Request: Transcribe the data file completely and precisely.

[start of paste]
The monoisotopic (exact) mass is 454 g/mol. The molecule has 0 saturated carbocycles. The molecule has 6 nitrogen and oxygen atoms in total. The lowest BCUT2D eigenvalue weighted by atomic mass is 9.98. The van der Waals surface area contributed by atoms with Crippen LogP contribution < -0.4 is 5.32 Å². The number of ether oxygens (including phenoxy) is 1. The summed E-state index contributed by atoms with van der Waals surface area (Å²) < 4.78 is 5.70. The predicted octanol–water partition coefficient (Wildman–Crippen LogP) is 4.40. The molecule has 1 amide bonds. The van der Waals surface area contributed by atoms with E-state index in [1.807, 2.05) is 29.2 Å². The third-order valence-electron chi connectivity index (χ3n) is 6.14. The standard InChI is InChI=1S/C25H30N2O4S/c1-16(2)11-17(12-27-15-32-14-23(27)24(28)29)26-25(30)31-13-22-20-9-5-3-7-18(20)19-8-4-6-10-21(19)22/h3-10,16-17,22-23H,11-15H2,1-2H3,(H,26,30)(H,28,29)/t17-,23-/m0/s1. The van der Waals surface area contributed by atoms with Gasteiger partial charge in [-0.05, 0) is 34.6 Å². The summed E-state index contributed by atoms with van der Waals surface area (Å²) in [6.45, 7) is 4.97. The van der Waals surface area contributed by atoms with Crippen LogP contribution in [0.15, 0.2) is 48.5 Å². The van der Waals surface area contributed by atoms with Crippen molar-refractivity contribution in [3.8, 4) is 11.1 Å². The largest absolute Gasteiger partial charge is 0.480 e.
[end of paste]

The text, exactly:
The monoisotopic (exact) mass is 454 g/mol. The molecule has 0 saturated carbocycles. The molecule has 6 nitrogen and oxygen atoms in total. The lowest BCUT2D eigenvalue weighted by atomic mass is 9.98. The van der Waals surface area contributed by atoms with Crippen LogP contribution < -0.4 is 5.32 Å². The number of ether oxygens (including phenoxy) is 1. The summed E-state index contributed by atoms with van der Waals surface area (Å²) < 4.78 is 5.70. The predicted octanol–water partition coefficient (Wildman–Crippen LogP) is 4.40. The molecule has 1 amide bonds. The van der Waals surface area contributed by atoms with E-state index in [1.807, 2.05) is 29.2 Å². The third-order valence-electron chi connectivity index (χ3n) is 6.14. The standard InChI is InChI=1S/C25H30N2O4S/c1-16(2)11-17(12-27-15-32-14-23(27)24(28)29)26-25(30)31-13-22-20-9-5-3-7-18(20)19-8-4-6-10-21(19)22/h3-10,16-17,22-23H,11-15H2,1-2H3,(H,26,30)(H,28,29)/t17-,23-/m0/s1. The van der Waals surface area contributed by atoms with Gasteiger partial charge in [-0.05, 0) is 34.6 Å². The summed E-state index contributed by atoms with van der Waals surface area (Å²) in [6.45, 7) is 4.97. The van der Waals surface area contributed by atoms with Crippen LogP contribution in [0.15, 0.2) is 48.5 Å². The van der Waals surface area contributed by atoms with Crippen molar-refractivity contribution in [3.8, 4) is 11.1 Å². The largest absolute Gasteiger partial charge is 0.480 e.